It is often said that “Prayer changes things!” We should also add, “Prayer changes us!” It is true that your prayers will change things around you but sometimes your prayers change you. At times our situation even remains the same; but we are different.
The disciples in Acts 4, were threatened and warned not to speak or preach in the name of Jesus. They did not react by going to God in prayer pleading, “Lord change things! Lord, change our circumstances.” Rather, they asked the Lord to “…grant unto thy servants, that with all boldness they may speak thy word…” (Acts 4:29) Their attitude was, “Do not change our circumstances; change us!”
“For things to get better, sometimes you must get better.”
We may change our circumstances and even seek a more favorable environment but we will take ourselves with us wherever we go. Jesus asked us to “consider the lilies (flowers)” in Matthew 6:28. These flowers grow where they are planted. Many of us refuse to grow where we are placed and because of that we never take root anywhere. Instead we want to be planted in a better set of circumstances. One man said, “I have found the problem and it is I.”
There are things in all of our lives that must die through prayer, fasting, and submission to the Lord Jesus Christ.
“It is not so important what happens to us; it is more important what happens in us.”
The Psalmist David wrote “The Penitent’s Psalm” of Psalm 51. This Psalm was written after Nathan, the prophet came to David revealing his sin of adultery with Bathsheba, and the murder of her husband. (II Samuel 12:1-13) David did not ask for a change in his circumstances but cried out “Lord, change me!” Read about this in Psalm 51:1-19. He prayed for a clean heart, and a right spirit. He knew that “a broken spirit: a broken and contrite heart…” (51:17) were necessary for the Lord to make a change in him. David basically prayed, “Lord, I have sinned against you! Clean me up! Change me so that I can be a blessing to your people.” This attitude was quite different from that expressed by Saul. When he sinned, he said,“…I have sinned: yet honour me now, I pray thee, before the elders of my people, and before Israel…” (I Samuel 15:30) He was not interested in a real change in his life through repentance. He was more interested in how he appeared before the people.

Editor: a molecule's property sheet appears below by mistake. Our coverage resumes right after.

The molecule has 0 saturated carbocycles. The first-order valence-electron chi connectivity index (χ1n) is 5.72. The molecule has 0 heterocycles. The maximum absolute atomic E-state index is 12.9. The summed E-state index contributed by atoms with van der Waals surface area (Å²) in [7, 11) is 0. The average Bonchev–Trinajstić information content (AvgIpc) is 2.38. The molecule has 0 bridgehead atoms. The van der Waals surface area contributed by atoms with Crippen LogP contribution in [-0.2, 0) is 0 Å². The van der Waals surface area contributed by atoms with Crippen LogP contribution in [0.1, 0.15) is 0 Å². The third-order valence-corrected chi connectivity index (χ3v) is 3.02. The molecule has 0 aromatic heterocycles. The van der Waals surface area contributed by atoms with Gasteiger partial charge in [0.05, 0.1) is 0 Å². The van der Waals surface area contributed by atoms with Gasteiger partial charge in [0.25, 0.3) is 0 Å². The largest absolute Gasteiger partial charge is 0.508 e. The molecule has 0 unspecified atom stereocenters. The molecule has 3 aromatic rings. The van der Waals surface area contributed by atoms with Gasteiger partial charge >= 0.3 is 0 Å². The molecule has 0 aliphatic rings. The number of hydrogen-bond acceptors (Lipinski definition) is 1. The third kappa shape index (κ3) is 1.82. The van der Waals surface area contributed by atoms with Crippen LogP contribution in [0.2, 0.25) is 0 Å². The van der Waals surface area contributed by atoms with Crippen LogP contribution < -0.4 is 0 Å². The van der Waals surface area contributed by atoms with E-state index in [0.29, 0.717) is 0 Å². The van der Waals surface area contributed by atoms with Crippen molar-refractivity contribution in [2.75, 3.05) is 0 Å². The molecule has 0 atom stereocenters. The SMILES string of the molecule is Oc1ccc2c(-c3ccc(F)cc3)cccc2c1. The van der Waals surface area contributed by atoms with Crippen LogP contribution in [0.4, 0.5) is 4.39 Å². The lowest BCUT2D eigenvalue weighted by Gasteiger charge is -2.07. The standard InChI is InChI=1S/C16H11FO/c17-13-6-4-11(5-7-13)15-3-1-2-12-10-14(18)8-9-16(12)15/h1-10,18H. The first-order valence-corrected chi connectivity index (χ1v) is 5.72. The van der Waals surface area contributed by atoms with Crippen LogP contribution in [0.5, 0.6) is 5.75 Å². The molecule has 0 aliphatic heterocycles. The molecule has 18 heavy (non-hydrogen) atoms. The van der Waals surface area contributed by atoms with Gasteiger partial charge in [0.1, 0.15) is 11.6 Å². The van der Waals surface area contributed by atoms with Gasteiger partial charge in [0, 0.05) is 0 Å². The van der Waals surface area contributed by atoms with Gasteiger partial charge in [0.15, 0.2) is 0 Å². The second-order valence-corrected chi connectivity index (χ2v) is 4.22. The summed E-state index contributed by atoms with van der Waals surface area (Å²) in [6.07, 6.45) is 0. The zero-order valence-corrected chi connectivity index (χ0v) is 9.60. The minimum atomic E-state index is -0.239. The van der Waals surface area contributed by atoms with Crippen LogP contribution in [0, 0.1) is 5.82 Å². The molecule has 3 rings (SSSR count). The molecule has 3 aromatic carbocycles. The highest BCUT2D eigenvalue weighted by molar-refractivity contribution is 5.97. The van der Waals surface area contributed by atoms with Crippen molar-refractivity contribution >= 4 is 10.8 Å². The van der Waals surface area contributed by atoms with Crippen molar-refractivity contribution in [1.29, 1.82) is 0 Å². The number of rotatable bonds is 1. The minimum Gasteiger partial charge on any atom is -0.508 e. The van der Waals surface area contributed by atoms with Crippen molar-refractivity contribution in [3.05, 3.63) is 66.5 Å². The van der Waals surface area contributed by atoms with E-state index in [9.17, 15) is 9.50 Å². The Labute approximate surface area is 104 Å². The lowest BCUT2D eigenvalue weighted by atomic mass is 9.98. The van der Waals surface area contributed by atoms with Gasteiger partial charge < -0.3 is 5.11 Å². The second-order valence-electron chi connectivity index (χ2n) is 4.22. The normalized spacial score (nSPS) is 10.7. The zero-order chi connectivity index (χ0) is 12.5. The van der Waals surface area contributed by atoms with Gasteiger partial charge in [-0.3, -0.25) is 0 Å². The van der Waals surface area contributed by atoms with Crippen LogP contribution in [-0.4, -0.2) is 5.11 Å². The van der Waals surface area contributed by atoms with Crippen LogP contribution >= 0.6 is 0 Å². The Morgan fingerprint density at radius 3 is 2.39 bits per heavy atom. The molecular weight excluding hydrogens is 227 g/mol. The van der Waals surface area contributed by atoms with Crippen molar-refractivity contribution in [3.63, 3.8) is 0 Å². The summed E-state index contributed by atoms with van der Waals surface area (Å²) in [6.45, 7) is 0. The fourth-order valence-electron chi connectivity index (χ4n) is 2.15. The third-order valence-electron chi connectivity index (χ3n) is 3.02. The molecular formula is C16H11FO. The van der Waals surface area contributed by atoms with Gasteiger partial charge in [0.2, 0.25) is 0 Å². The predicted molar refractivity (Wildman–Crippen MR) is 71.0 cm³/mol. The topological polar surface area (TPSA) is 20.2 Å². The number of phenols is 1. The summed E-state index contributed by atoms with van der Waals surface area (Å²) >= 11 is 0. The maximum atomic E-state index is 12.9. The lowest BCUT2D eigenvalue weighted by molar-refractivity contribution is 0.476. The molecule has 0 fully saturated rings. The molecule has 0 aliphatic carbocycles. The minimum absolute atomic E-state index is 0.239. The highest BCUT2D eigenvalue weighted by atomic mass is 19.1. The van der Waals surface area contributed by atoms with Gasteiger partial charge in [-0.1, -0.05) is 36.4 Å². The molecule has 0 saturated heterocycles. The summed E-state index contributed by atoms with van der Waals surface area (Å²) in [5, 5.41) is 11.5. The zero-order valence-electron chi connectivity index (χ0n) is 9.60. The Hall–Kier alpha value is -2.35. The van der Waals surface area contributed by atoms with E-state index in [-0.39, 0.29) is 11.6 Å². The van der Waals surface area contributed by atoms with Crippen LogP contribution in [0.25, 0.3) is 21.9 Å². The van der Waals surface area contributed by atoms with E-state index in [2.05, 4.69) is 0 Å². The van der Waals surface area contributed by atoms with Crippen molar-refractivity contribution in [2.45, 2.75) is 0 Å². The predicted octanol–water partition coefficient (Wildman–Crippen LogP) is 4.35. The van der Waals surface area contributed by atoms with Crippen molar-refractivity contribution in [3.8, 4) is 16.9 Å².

Prayer allows us to become like Jesus. It is spending time with Jesus, our friend. It is said,“You show me your friends and I will tell you who you are.” The type of friends we have serve as a good indicator of who we are. Jesus promised to be a friend that “…sticketh closer than a brother.”(Proverbs 18:24) In prayer, we are trying to not only know Him but also become more like Him. The Bible teaches, “Everything reproduces after its own kind.” (See Genesis 1:24) God expects us “…to be conformed to the image of His Son.” (Romans 8:29) He accepts you as you are but will not leave you there. He wants you to be changed.
“It is important to remember that we cannot become what we need to be by remaining what we are.” – Max Depree in Leadership is an Art
Our salvation experience begins with repentance. Through obedience to Acts 2:38, God changes us with a born again experience and transforms (changes) our destiny.
“Therefore if any man be in Christ, he is a new creature: old things are passed away; behold, all things are become new.” (II Corinthians 5:17)
Prayer changes things! Prayer changes us!
Lord, Let Prayer Change Me!